There's been a lot of talk about skeuomorphism lately - especially its use in Apple's iOS UI design (opens in new tab). But what exactly is it?
A skeuomorph is something that retains anachronistic design elements which were integral to the original but are no longer necessary. Want an example? You're probably wearing one - take a look at your jeans...
When was the last time you thought about your jeans? Not just in a 'what trousers shall I wear today' sense - when did you last really consider their construction and the historical reasons for their appearance?
You probably never have. They're jeans, there's not much to think about. But if you suddenly acquired a pair that didn't have any rivets, you would think about it - they'd look a bit weird, maybe unfinished.
Yet the rivets on your jeans serve no purpose whatsoever - they're just an aesthetic hangover from a time when denim was too thick to be held together just be stitching, a dead-end ornament intended purely to make you feel comfortable.
Rivets in the context of jeans are a skeuomorph. They're unnecessary, but they make you feel good.
Skeuomorphs are everywhere
In other words, a skeuomorph is a design element in a recreated object that was structurally important in the original but no longer necessary. And once you know what they are, you'll suddenly notice that they're everywhere!
The plastic dashboard of your car is probably textured to look like leather (if it's dark and you squint). You probably own at least one jacket that has cuffs with buttons that don't undo. And nearly everybody has been stuck to a leatherette sofa on a hot day.
All these things are functionally irrelevant - they exist just because we're used to them, and that's enough of a reason (even if, in some cases, the recreation is objectively inferior to the original).
Historically, skeuomorphism has been of vital importance to digital design. If you've never seen a computer before, the idea of interacting with one is incredibly daunting; creating familiarity by referencing real life is an invaluable way of closing the credibility gap between fairly abstract concepts and literal interaction.
Instantly sending bytes of data to someone across a global system of interconnected computer networks is hard to get your head round - and clicking on a picture of an envelope to send an email makes a lot more sense.
We're a long way into the computer age now though, and so these days skeuomorphism is more often a purely aesthetic choice rather than an attempt to actually help people.
Apple is especially keen on skeuomorphism. Take the Notes app on an iPhone or iPad; it has a background designed to look like paper, and uses a typeface that looks a bit (but not enough) like handwriting.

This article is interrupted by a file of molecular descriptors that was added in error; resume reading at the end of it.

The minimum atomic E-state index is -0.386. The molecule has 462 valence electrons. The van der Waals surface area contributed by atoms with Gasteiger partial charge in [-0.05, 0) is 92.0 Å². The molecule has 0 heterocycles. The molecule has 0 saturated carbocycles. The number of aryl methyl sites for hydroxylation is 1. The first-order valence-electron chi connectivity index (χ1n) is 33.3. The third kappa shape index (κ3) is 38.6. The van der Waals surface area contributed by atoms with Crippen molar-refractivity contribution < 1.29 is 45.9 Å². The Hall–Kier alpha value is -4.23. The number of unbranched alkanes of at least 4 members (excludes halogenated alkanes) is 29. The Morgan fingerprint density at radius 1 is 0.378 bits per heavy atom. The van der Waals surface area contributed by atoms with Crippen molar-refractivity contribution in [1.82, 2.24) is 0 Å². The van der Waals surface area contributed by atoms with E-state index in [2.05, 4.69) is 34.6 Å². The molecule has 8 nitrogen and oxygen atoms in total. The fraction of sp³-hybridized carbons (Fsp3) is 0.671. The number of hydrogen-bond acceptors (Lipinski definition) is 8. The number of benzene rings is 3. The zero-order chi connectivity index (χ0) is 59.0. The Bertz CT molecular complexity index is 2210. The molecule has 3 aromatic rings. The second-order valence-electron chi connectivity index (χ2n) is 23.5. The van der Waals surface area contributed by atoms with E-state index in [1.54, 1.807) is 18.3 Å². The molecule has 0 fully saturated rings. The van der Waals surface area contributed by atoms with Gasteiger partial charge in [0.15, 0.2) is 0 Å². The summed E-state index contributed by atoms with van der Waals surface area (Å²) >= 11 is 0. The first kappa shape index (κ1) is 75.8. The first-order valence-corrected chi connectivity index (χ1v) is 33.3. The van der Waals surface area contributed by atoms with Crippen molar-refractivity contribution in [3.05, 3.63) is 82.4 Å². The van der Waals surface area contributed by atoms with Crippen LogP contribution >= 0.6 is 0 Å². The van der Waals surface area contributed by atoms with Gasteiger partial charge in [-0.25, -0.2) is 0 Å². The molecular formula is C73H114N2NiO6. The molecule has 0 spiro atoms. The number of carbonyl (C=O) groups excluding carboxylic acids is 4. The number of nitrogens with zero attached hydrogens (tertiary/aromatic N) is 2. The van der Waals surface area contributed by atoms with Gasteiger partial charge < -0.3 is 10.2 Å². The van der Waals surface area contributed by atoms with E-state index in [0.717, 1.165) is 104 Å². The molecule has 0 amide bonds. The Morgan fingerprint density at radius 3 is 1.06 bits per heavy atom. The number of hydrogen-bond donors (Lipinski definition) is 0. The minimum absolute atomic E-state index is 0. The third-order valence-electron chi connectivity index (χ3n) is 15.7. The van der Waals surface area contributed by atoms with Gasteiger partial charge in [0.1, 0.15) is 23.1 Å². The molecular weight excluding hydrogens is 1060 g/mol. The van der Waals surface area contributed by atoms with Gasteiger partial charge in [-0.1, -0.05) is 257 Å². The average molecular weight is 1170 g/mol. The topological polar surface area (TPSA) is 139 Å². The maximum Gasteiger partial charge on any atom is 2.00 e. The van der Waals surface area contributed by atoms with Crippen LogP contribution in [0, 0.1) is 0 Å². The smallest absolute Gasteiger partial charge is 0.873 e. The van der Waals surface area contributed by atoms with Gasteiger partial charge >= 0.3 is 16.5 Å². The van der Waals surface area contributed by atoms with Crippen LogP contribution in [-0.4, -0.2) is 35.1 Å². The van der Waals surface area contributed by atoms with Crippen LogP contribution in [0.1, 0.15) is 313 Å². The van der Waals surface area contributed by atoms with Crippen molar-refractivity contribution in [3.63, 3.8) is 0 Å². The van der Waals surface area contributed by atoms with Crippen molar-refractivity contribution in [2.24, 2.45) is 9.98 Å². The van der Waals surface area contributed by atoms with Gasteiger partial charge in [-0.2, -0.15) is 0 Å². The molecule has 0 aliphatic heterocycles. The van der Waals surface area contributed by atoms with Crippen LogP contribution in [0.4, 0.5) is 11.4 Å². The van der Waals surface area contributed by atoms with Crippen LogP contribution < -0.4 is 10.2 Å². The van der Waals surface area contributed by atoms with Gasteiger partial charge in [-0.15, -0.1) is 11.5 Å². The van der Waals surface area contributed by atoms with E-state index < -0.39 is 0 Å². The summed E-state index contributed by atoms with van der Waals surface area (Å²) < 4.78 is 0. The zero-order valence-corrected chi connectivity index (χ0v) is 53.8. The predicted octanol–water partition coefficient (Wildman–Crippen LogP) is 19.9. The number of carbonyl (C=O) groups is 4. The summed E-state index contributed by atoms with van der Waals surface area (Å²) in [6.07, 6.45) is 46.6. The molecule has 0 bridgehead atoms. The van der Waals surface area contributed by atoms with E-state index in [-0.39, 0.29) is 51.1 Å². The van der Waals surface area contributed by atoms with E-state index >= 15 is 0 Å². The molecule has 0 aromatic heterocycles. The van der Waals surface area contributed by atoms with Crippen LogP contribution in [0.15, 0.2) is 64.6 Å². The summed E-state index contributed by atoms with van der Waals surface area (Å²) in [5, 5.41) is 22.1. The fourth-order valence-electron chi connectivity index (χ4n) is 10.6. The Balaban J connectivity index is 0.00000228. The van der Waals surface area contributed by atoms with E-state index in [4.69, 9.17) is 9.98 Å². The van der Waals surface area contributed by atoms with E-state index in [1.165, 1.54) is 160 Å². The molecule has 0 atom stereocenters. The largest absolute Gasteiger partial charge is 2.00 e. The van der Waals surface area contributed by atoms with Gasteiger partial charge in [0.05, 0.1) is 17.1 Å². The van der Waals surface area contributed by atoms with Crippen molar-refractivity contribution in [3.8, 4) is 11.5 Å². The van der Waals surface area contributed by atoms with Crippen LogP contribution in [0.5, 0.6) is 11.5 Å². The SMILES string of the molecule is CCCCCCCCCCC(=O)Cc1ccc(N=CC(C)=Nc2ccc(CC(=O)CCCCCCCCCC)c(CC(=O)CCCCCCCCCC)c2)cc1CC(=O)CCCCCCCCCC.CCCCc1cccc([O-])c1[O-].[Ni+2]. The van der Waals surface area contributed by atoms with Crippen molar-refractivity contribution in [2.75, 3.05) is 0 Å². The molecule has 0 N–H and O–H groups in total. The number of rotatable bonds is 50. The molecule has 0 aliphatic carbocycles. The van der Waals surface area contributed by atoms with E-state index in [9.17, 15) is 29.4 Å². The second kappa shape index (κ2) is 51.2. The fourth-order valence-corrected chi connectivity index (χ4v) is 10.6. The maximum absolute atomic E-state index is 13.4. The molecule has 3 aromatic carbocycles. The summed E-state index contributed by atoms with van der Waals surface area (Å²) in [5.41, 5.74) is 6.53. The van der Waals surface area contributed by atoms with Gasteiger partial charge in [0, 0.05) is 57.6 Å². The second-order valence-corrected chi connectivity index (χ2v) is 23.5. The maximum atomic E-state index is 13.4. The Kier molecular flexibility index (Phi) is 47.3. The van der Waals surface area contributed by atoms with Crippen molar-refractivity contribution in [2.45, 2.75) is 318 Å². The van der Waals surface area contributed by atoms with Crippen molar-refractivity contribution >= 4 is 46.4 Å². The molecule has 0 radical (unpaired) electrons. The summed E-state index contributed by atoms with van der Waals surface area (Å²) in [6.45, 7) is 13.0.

Voice Memos (opens in new tab) has a picture of a microphone and an old-fashioned VU meter - it looks nice, but it's a bit confusing because you need to speak into the phone's actual microphone, not the picture, and it's hard to see the VU meter if you're close enough to the phone to overload it.
So if analogue recreation isn’t the way forward, what is?
Unusually, Microsoft might have the answer - its new Metro design language (have a look at Windows 8, Windows Phone or the Xbox 360 OS) offers a pioneering take on interface design that deliberately avoids referencing real-world objects and interactions in favour of blocks of flat colour and simple, unornamented text.
Avoiding skeuomorphs also frees the interface from ‘traditional’ interactions – swiping, sliding and dragging works much more intuitively on a Windows phone than an iPhone, where you’re just stabbing at pretend buttons.
Humans are a conventional species though. Until we’re genuinely technology-native, we need references to reality to help us engage with the more metaphysically troubling aspects of the internet.
Even Windows 8 doesn’t manage to entirely step away from convention – it still uses basket icons for shopping and a little envelope for email. But those concessions aren’t enough to prevent it being a disorienting experience for less tech-savvy users: for those audiences, digital needs to be grounded in physical reality.
The move away from skeuomorphism will happen, but it’ll be a process of evolution. Bold statements like Windows 8 certainly help make the rest of the design community aware of the possibilities, but good design is (broadly) about removing the need to think, and a whole new design language, no matter how well thought out, will always cause more problems than it solves.
So, in summary, skeuomorphism doesn’t kill people, designers do; just like Comic Sans it has its place. And as designers, it’s up to us to make sure that place isn’t a neo-Tudor bungalow with pretend beams and an electric ‘fire’.
Robb Green is creative director at Sift Digital (opens in new tab), a user-centred digital agency specialising in engagement.